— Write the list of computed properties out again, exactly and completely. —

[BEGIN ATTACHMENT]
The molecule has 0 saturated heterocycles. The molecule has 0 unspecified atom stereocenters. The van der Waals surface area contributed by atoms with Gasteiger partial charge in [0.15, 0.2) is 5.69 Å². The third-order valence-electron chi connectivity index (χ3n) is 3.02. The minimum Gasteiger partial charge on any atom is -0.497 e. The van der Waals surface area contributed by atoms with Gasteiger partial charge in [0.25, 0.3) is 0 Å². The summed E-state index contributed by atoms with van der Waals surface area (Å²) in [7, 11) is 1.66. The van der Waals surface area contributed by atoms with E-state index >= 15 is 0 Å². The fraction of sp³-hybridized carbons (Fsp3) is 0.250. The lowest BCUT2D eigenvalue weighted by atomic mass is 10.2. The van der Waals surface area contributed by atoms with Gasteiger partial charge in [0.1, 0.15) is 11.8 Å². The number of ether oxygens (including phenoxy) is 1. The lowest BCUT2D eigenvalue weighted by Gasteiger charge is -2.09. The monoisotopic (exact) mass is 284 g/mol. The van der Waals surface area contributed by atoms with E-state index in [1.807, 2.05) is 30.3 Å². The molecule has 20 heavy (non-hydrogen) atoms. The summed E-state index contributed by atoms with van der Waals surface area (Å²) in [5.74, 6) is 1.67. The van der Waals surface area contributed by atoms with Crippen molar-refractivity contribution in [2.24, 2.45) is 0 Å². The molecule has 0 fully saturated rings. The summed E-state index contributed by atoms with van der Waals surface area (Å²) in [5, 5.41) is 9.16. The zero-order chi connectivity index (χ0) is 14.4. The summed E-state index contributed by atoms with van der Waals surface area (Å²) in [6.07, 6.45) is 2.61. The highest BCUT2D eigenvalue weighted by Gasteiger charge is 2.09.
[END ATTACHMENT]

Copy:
The molecule has 0 saturated heterocycles. The molecule has 0 unspecified atom stereocenters. The van der Waals surface area contributed by atoms with Gasteiger partial charge in [0.15, 0.2) is 5.69 Å². The third-order valence-electron chi connectivity index (χ3n) is 3.02. The minimum Gasteiger partial charge on any atom is -0.497 e. The van der Waals surface area contributed by atoms with Gasteiger partial charge in [0.25, 0.3) is 0 Å². The summed E-state index contributed by atoms with van der Waals surface area (Å²) in [7, 11) is 1.66. The van der Waals surface area contributed by atoms with E-state index >= 15 is 0 Å². The fraction of sp³-hybridized carbons (Fsp3) is 0.250. The lowest BCUT2D eigenvalue weighted by atomic mass is 10.2. The van der Waals surface area contributed by atoms with Gasteiger partial charge in [0.1, 0.15) is 11.8 Å². The number of ether oxygens (including phenoxy) is 1. The lowest BCUT2D eigenvalue weighted by Gasteiger charge is -2.09. The monoisotopic (exact) mass is 284 g/mol. The van der Waals surface area contributed by atoms with E-state index in [1.807, 2.05) is 30.3 Å². The molecule has 20 heavy (non-hydrogen) atoms. The summed E-state index contributed by atoms with van der Waals surface area (Å²) in [5.74, 6) is 1.67. The van der Waals surface area contributed by atoms with Crippen molar-refractivity contribution in [2.24, 2.45) is 0 Å². The molecule has 0 fully saturated rings. The summed E-state index contributed by atoms with van der Waals surface area (Å²) in [5, 5.41) is 9.16. The zero-order chi connectivity index (χ0) is 14.4. The summed E-state index contributed by atoms with van der Waals surface area (Å²) in [6.07, 6.45) is 2.61. The highest BCUT2D eigenvalue weighted by Gasteiger charge is 2.09.